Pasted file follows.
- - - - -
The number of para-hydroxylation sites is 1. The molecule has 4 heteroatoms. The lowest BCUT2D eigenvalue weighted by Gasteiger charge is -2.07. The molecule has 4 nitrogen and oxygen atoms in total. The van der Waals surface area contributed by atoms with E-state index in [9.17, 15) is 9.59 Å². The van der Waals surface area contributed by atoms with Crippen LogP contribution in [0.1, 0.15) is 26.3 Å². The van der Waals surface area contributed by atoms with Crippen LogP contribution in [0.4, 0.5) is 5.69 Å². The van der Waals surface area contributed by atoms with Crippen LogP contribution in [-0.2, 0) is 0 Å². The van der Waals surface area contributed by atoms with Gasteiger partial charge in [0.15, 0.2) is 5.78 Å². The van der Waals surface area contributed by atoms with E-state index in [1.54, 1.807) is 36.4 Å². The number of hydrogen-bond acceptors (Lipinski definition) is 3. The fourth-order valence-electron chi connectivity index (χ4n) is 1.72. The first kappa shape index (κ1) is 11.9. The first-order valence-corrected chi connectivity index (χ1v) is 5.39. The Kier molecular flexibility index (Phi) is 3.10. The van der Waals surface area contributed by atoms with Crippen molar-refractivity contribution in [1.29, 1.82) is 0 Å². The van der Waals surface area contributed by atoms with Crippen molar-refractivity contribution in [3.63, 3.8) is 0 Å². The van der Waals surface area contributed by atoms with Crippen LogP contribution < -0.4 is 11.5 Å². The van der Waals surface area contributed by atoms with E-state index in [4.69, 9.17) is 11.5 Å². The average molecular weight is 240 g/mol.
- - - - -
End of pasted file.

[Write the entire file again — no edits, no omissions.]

The number of para-hydroxylation sites is 1. The molecule has 4 heteroatoms. The lowest BCUT2D eigenvalue weighted by Gasteiger charge is -2.07. The molecule has 4 nitrogen and oxygen atoms in total. The van der Waals surface area contributed by atoms with E-state index in [9.17, 15) is 9.59 Å². The van der Waals surface area contributed by atoms with Crippen LogP contribution in [0.1, 0.15) is 26.3 Å². The van der Waals surface area contributed by atoms with Crippen LogP contribution in [0.4, 0.5) is 5.69 Å². The van der Waals surface area contributed by atoms with Crippen LogP contribution in [-0.2, 0) is 0 Å². The van der Waals surface area contributed by atoms with Gasteiger partial charge in [0.15, 0.2) is 5.78 Å². The van der Waals surface area contributed by atoms with E-state index in [1.54, 1.807) is 36.4 Å². The number of hydrogen-bond acceptors (Lipinski definition) is 3. The fourth-order valence-electron chi connectivity index (χ4n) is 1.72. The first kappa shape index (κ1) is 11.9. The first-order valence-corrected chi connectivity index (χ1v) is 5.39. The Kier molecular flexibility index (Phi) is 3.10. The van der Waals surface area contributed by atoms with Crippen molar-refractivity contribution in [1.29, 1.82) is 0 Å². The van der Waals surface area contributed by atoms with Crippen molar-refractivity contribution in [3.63, 3.8) is 0 Å². The van der Waals surface area contributed by atoms with Crippen LogP contribution < -0.4 is 11.5 Å². The van der Waals surface area contributed by atoms with E-state index in [4.69, 9.17) is 11.5 Å². The average molecular weight is 240 g/mol.